Along the Malabar Coast, Silhouettes of the Past

Like winged creatures from the past, silhouetted against the evening dusk, the fish nets stand watch over the backwaters of Kochi, in southern India. Thought to have been introduced by Chinese explorers during the rein of Kubla Khan, in the late fourteenth century, these kinetic sculptures are made from teak wood and bamboo. The nets, counterbalanced by huge stones, dip Into the water when two fishermen run up the long poles.

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Discovering the Escher-esque Chand Baori, Abhaneri , India

Oh my gosh, what a sight. Imagine an ancient Egyptian pyramid inverted and thoughtfully lodged into the ground. Chand Baori is over 100 feet deep and is lined with 3,500 symmetrical steps on three sides allowing access to water regardless of the level. The symmetrical, though dizzying, zig-zag pattern of the stone steps is reminiscent of an Escher drawing.

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To Market in an Indian Mercedes

In Abhaneri Village, in eastern Rajasthan, an unique, homemade vehicle known as a jugaad or chakdi, aka Indian Mercedes, plies the roadways. In Hindi, jugaad means an innovative fix or work around. An apt name for this low cost transport. They are usually made from an old diesel agricultural irrigation pump mounted to a equally old car or truck chassis. A hand crank starts the engine and someone jumping off with a block of wood is often the way to stop it. Simple, cheap and iconic in much of rural India.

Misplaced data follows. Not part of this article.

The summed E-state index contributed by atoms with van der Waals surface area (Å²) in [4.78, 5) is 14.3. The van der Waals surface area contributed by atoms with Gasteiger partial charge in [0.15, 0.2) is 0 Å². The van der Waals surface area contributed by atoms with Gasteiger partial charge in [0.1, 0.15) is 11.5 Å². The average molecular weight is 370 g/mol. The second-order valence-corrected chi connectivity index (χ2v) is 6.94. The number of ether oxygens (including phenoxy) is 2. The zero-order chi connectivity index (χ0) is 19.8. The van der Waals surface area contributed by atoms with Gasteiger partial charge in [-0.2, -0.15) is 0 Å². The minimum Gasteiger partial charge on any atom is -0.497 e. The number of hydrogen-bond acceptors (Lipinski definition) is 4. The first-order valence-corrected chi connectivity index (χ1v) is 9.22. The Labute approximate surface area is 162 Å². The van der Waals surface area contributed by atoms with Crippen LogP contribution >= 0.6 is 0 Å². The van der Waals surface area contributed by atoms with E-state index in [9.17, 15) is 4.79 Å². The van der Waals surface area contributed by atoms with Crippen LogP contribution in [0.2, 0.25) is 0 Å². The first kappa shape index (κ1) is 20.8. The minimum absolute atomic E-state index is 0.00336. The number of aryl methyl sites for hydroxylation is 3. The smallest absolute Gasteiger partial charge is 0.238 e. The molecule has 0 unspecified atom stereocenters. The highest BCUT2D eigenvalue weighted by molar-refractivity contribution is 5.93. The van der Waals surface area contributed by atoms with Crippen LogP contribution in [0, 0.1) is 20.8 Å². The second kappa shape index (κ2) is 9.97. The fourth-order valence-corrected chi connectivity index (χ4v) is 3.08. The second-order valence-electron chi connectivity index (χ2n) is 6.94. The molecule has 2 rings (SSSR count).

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Still Life with Bird Cages

India amazes. You learn to expect the unexpected. To wit, the cluster of empty bird cages hanging in an alcove in the opulent City Palace in Udaipur in Rajasthan, India. Construction of the gigantic palace, or more accurately, series of connected palaces, was started in 1559 by Maharana Udai Singh and continued for over 300 years by his successor Maharanas. Apparently one of the royals fancied caged song birds.

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